Much of the support ISIS received, especially foreign, was due to its claim to be a genuine state in control of territory and its apparent success in routing its enemies. Previously, ISIS could claim to be living up to its motto of “Remaining and Expanding.” The self-named “caliph” Abu Bakr Baghdadi claimed his exalted position by right of conquest. Since these successes were considered manifestations of God’s favor, what will happen now that those are gone? At what point will it become impossible to ignore that God is no longer intervening on their behalf or that the state Baghdadi claimed to rule is no longer on the map? Assuming Baghdadi has not fled, it will be difficult for him to claim to be ruler of much of anything. He is unlikely to find sanctuary in a neighboring state—such as al-Qaeda Central and the Taliban had in Pakistan and Iran after 9/11 and the previous iteration of the Islamic State had in Syria. However, Turkey remains a remote possibility as the Erdoğan government has been suspiciously lenient toward ISIS and may hope to use ex-ISIS fighters against the Kurds. If Baghdadi is shown to be killed, it will automatically dissolve all oaths of allegiance made to him, which will both dissolve the organization and leave the survivors up for grabs.
The Other Insurgents
While ISIS may find it difficult to recover, these difficulties may not apply to other insurgent groups, in particular Hayat Tahrir ash-Sha’m (HTS) in Syria and whatever Sunni nationalist groups have managed to survive in Iraq.
Hayat Tahrir ash-Sha’m. At one time known as al-Qaeda in Syria, Hayat Tahrir ash-Sha’m split off from ISIS (and also from al-Qaeda) and is, aside from the ambiguous case of the Syrian Kurds, probably the largest of the remaining non-ISIS, anti-Assad factions. Significantly, it appears to have learned from past mistakes and gradually modified its strategy and tactics from those previously standard to al-Qaeda. It may even have made these changes in spite of the policy of al-Qaeda Central, as did other al-Qaeda affiliates and branches, especially in Yemen and Mali. Among its major adaptations.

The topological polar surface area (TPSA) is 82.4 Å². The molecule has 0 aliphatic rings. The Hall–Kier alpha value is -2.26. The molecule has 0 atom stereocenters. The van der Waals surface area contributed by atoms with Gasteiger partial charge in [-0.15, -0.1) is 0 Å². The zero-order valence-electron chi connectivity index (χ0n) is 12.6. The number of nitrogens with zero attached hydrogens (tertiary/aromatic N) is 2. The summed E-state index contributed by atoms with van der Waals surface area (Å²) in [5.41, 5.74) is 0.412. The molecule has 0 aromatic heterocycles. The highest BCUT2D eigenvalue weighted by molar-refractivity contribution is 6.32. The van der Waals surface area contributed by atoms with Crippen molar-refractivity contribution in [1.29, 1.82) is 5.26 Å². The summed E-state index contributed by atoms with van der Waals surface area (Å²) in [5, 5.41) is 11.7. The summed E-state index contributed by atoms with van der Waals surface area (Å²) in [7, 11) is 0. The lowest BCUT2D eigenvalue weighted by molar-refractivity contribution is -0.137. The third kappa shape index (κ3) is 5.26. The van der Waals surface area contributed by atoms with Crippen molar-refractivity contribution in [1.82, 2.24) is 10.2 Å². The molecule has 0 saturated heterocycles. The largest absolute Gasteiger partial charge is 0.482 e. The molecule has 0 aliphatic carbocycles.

It has sought to collaborate and build alliances with existing Islamist (or even non-Islamic) rebel groups and to a degree reflects their concerns. It has thus selectively prioritized local rather than international operations, which means it can potentially tap into significantly larger reservoirs of support than ISIS, such as other jihadists that ISIS has alienated. It can also exploit latent support for jihadism and appeal to the substantial portion of Islamic opinion that is functionally radical by claiming to wage a defensive jihad rather than an offensive one.
Instead of trying to impose its version of Shari’a immediately, it has sought to do so gradually, pursuing what might be called jihadization from below, intending to cultivate a base of support and ultimately build a mass movement.
It has been more selective, or at least less indiscriminate, in targeting of terrorist attacks. In 2013, Aymann Zawahiri, leader of al-Qaeda Central, instructed al-Qaeda to avoid mass casualty attacks, especially those that kill Muslim civilians.
To deal with the collapse of governments, it has tried to set up a governing structure and enforce order. In Syria, it has assumed control of courts and law enforcement, leaving other administration to other groups.
For these reasons, and especially in comparison to ISIS, Hayat Tahrir ash-Sha’m has come to be considered a “moderate” extremist group, the only one that could plausibly provide other factions with protection from ISIS. These changes have the potential to make it appear less foreign, gain some local support, and at least significantly reduce the reasons for al-Qaeda’s past loss of popular support. In particular, a degree of local support may enable Hayat Tahrir ash-Sha’m to maintain an underground organizational structure in Syria even if its current enclave in Idlib is overrun.